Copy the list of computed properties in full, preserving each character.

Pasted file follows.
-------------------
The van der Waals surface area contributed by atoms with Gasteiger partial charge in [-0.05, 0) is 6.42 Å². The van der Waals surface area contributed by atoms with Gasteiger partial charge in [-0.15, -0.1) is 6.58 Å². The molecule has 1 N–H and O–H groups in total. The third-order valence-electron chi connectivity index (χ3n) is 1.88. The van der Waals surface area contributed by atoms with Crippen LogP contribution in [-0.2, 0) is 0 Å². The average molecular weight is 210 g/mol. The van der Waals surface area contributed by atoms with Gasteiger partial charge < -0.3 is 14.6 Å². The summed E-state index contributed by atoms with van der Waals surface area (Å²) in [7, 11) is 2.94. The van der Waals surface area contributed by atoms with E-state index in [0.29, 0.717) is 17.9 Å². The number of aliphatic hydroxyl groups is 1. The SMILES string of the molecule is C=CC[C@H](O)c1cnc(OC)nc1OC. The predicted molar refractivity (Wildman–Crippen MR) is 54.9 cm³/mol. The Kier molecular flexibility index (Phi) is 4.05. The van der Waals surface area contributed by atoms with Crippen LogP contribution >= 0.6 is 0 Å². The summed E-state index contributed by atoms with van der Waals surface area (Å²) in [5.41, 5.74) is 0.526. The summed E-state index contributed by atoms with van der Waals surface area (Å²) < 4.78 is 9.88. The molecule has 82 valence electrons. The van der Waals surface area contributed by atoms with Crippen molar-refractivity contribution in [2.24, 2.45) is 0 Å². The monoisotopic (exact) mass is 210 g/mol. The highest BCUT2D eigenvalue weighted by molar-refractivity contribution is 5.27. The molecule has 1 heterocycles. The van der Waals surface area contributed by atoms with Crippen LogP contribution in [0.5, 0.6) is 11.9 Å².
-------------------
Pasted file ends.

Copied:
The van der Waals surface area contributed by atoms with Gasteiger partial charge in [-0.05, 0) is 6.42 Å². The van der Waals surface area contributed by atoms with Gasteiger partial charge in [-0.15, -0.1) is 6.58 Å². The molecule has 1 N–H and O–H groups in total. The third-order valence-electron chi connectivity index (χ3n) is 1.88. The van der Waals surface area contributed by atoms with Crippen LogP contribution in [-0.2, 0) is 0 Å². The average molecular weight is 210 g/mol. The van der Waals surface area contributed by atoms with Gasteiger partial charge < -0.3 is 14.6 Å². The summed E-state index contributed by atoms with van der Waals surface area (Å²) in [7, 11) is 2.94. The van der Waals surface area contributed by atoms with E-state index in [0.29, 0.717) is 17.9 Å². The number of aliphatic hydroxyl groups is 1. The SMILES string of the molecule is C=CC[C@H](O)c1cnc(OC)nc1OC. The predicted molar refractivity (Wildman–Crippen MR) is 54.9 cm³/mol. The Kier molecular flexibility index (Phi) is 4.05. The van der Waals surface area contributed by atoms with Crippen LogP contribution >= 0.6 is 0 Å². The summed E-state index contributed by atoms with van der Waals surface area (Å²) in [5.41, 5.74) is 0.526. The summed E-state index contributed by atoms with van der Waals surface area (Å²) < 4.78 is 9.88. The molecule has 82 valence electrons. The van der Waals surface area contributed by atoms with Crippen molar-refractivity contribution in [2.24, 2.45) is 0 Å². The monoisotopic (exact) mass is 210 g/mol. The highest BCUT2D eigenvalue weighted by molar-refractivity contribution is 5.27. The molecule has 1 heterocycles. The van der Waals surface area contributed by atoms with Crippen LogP contribution in [0.5, 0.6) is 11.9 Å².